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Association of periampullary diverticula with primary choledocholithiasis but not with secondary choledocholithiasis.

Kim, MH; Myung, SJ; Seo, DW; Lee, SK; Kim, YS; Lee, MH; Yoo, BM; Min, MI
Endoscopy, 30(7):601-604, 1998
Journal Title
BACKGROUND AND STUDY AIMS: Several endoscopic studies have reported an association between periampullary diverticula and biliary calculi, but the results are inconsistent when the anatomic site of the stones is considered. The aims of our study are to evaluate the association between periampullary diverticula and gallstones according to their site and to clarify the origin of the common bile duct stones by analyzing their composition.

PATIENTS AND METHODS: During a period of 10 months, 611 of 632 consecutive patients having endoscopic retrograde cholangiopancreatography (ERCP) were prospectively enrolled. The data about periampullary diverticula and gallstones were analyzed according to the site of the stones. The stones were initially grouped on the basis of their gross morphology and cross-sectional appearance, and finally analyzed by quantitative infrared spectroscopy.

RESULTS: Diverticula were found in 165 of 611 cases (27%) and the incidence increased with age (p<0.01). The incidence of gallbladder or common bile duct stones was higher in patients with periampullary diverticula (73/165,44%) than without (130/446,29%) (p<0.01). Considering the site of the gallstones, this significance was found only in patients with common bile duct stones not associated with gallbladder stones (p<0.001). Of the 40 who had gallstones only in the common bile duct, 32 gave a history of cholecystectomy more than two years previously and had been free of symptoms postoperatively, and on analysis most of the stones (30/36,83%) were brown pigment stones. These therefore were assumed to be primary common bile duct stones. The common bile duct stones with associated gallbladder stones were identical to their paired gallbladder stones in gross and cross-sectional appearance and chemical composition. They were assumed to be secondary common bile duct stones and the difference in the incidence of calculi according to the presence of diverticula was not significant.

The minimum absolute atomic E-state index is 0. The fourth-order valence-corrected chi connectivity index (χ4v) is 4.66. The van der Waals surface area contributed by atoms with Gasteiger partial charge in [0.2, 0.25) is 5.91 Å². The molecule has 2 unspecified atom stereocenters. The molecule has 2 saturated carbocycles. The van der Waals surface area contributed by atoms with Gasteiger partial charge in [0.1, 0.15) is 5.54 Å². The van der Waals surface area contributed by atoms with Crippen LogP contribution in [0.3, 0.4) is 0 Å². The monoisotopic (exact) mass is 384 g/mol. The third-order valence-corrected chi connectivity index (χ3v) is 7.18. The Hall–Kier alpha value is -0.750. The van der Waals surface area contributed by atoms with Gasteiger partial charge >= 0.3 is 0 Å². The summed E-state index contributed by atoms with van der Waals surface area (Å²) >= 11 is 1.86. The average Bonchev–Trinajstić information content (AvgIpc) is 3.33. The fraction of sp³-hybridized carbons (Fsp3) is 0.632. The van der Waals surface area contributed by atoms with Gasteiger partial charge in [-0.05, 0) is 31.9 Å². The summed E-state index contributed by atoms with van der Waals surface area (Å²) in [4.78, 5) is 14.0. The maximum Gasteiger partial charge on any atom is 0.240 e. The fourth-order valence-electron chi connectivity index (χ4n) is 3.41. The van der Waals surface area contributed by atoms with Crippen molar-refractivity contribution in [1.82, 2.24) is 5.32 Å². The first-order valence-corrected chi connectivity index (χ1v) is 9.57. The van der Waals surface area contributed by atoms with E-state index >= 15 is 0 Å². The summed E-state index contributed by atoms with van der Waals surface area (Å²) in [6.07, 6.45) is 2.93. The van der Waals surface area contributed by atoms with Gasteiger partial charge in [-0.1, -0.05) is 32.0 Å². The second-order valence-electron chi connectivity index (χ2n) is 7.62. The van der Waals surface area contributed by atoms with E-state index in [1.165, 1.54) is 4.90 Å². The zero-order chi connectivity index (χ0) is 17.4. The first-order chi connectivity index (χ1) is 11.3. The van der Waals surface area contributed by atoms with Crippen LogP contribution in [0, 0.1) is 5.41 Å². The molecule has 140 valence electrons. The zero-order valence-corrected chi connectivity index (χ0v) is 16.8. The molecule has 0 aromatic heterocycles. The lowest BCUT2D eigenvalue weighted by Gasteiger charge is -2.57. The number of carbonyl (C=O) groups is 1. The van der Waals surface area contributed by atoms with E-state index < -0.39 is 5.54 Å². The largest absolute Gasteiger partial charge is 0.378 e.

CONCLUSION: The incidence of gallstones was significantly higher in periampullary diverticula, and when the site and the origin of the gallstones was considered the association between diverticula and gallstones was significant in patients with primary common bile duct stones but not with the secondary ones.
MeSH terms
AdultAgedAged, 80 and overCholangiopancreatography, Endoscopic RetrogradeDiverticulum/*complicationsDuodenal Diseases/*complicationsDuodenoscopyFemaleGallstones/chemistry/*complications/etiologyHumansMaleMiddle AgedProspective Studies
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